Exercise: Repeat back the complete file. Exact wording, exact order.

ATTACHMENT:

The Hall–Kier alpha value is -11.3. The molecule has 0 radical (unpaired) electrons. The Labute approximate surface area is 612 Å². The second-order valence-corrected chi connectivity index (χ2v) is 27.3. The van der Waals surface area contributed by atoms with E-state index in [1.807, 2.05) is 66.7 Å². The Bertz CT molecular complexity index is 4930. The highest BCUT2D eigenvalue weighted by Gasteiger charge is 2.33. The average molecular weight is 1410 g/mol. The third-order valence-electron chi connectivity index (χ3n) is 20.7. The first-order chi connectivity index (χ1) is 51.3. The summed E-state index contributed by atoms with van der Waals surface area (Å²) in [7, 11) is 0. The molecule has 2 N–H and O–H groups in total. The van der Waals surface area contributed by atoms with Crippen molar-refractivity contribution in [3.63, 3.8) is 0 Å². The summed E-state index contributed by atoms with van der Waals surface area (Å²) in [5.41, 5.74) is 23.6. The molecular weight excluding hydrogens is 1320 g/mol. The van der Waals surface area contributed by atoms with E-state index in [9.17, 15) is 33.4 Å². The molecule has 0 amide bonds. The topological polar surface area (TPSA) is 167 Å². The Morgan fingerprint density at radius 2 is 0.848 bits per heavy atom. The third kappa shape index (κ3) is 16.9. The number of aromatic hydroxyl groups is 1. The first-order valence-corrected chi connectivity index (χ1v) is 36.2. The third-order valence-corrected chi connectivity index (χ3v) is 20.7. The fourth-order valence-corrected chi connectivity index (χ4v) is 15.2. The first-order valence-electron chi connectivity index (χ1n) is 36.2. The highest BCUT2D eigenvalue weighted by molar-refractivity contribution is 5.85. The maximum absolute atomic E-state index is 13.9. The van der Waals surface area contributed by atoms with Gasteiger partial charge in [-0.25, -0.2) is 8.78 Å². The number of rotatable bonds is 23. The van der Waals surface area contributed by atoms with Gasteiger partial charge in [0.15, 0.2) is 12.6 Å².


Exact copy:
The Hall–Kier alpha value is -11.3. The molecule has 0 radical (unpaired) electrons. The Labute approximate surface area is 612 Å². The second-order valence-corrected chi connectivity index (χ2v) is 27.3. The van der Waals surface area contributed by atoms with E-state index in [1.807, 2.05) is 66.7 Å². The Bertz CT molecular complexity index is 4930. The highest BCUT2D eigenvalue weighted by Gasteiger charge is 2.33. The average molecular weight is 1410 g/mol. The third-order valence-electron chi connectivity index (χ3n) is 20.7. The first-order chi connectivity index (χ1) is 51.3. The summed E-state index contributed by atoms with van der Waals surface area (Å²) in [7, 11) is 0. The molecule has 2 N–H and O–H groups in total. The van der Waals surface area contributed by atoms with Crippen molar-refractivity contribution in [3.63, 3.8) is 0 Å². The summed E-state index contributed by atoms with van der Waals surface area (Å²) in [5.41, 5.74) is 23.6. The molecular weight excluding hydrogens is 1320 g/mol. The van der Waals surface area contributed by atoms with E-state index in [9.17, 15) is 33.4 Å². The molecule has 0 amide bonds. The topological polar surface area (TPSA) is 167 Å². The Morgan fingerprint density at radius 2 is 0.848 bits per heavy atom. The third kappa shape index (κ3) is 16.9. The number of aromatic hydroxyl groups is 1. The first-order valence-corrected chi connectivity index (χ1v) is 36.2. The third-order valence-corrected chi connectivity index (χ3v) is 20.7. The fourth-order valence-corrected chi connectivity index (χ4v) is 15.2. The first-order valence-electron chi connectivity index (χ1n) is 36.2. The highest BCUT2D eigenvalue weighted by molar-refractivity contribution is 5.85. The maximum absolute atomic E-state index is 13.9. The van der Waals surface area contributed by atoms with Gasteiger partial charge in [-0.25, -0.2) is 8.78 Å². The number of rotatable bonds is 23. The van der Waals surface area contributed by atoms with Gasteiger partial charge in [0.15, 0.2) is 12.6 Å².